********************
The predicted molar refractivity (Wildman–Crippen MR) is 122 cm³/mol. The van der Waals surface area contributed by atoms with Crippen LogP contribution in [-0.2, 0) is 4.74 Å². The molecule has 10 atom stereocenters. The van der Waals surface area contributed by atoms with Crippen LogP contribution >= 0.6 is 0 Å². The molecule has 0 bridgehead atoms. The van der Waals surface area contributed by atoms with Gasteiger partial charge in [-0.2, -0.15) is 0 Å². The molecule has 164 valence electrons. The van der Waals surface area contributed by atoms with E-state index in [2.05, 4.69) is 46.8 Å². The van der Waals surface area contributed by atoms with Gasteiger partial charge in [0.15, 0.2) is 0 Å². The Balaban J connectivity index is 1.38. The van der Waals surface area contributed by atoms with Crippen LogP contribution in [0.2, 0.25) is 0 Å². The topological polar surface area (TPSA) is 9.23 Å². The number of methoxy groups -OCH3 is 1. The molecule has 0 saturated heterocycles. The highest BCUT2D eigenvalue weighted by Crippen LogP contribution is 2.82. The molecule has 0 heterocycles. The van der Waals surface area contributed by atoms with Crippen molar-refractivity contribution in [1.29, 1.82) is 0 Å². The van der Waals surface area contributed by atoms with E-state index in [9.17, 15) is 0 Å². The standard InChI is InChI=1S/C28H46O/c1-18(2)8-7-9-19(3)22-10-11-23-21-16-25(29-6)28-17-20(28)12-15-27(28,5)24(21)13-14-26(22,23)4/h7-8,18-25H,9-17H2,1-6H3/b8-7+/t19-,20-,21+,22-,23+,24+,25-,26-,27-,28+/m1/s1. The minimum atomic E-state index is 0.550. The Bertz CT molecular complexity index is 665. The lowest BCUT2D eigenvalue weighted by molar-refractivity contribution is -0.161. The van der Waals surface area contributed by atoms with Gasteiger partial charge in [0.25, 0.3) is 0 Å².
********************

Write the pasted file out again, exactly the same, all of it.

The predicted molar refractivity (Wildman–Crippen MR) is 122 cm³/mol. The van der Waals surface area contributed by atoms with Crippen LogP contribution in [-0.2, 0) is 4.74 Å². The molecule has 10 atom stereocenters. The van der Waals surface area contributed by atoms with Crippen LogP contribution >= 0.6 is 0 Å². The molecule has 0 bridgehead atoms. The van der Waals surface area contributed by atoms with Gasteiger partial charge in [-0.2, -0.15) is 0 Å². The molecule has 164 valence electrons. The van der Waals surface area contributed by atoms with E-state index in [2.05, 4.69) is 46.8 Å². The van der Waals surface area contributed by atoms with Gasteiger partial charge in [0.15, 0.2) is 0 Å². The Balaban J connectivity index is 1.38. The van der Waals surface area contributed by atoms with Crippen LogP contribution in [0.2, 0.25) is 0 Å². The topological polar surface area (TPSA) is 9.23 Å². The number of methoxy groups -OCH3 is 1. The molecule has 0 saturated heterocycles. The highest BCUT2D eigenvalue weighted by Crippen LogP contribution is 2.82. The molecule has 0 heterocycles. The van der Waals surface area contributed by atoms with Crippen molar-refractivity contribution in [1.29, 1.82) is 0 Å². The van der Waals surface area contributed by atoms with E-state index in [9.17, 15) is 0 Å². The standard InChI is InChI=1S/C28H46O/c1-18(2)8-7-9-19(3)22-10-11-23-21-16-25(29-6)28-17-20(28)12-15-27(28,5)24(21)13-14-26(22,23)4/h7-8,18-25H,9-17H2,1-6H3/b8-7+/t19-,20-,21+,22-,23+,24+,25-,26-,27-,28+/m1/s1. The minimum atomic E-state index is 0.550. The Bertz CT molecular complexity index is 665. The lowest BCUT2D eigenvalue weighted by molar-refractivity contribution is -0.161. The van der Waals surface area contributed by atoms with Gasteiger partial charge in [0.25, 0.3) is 0 Å².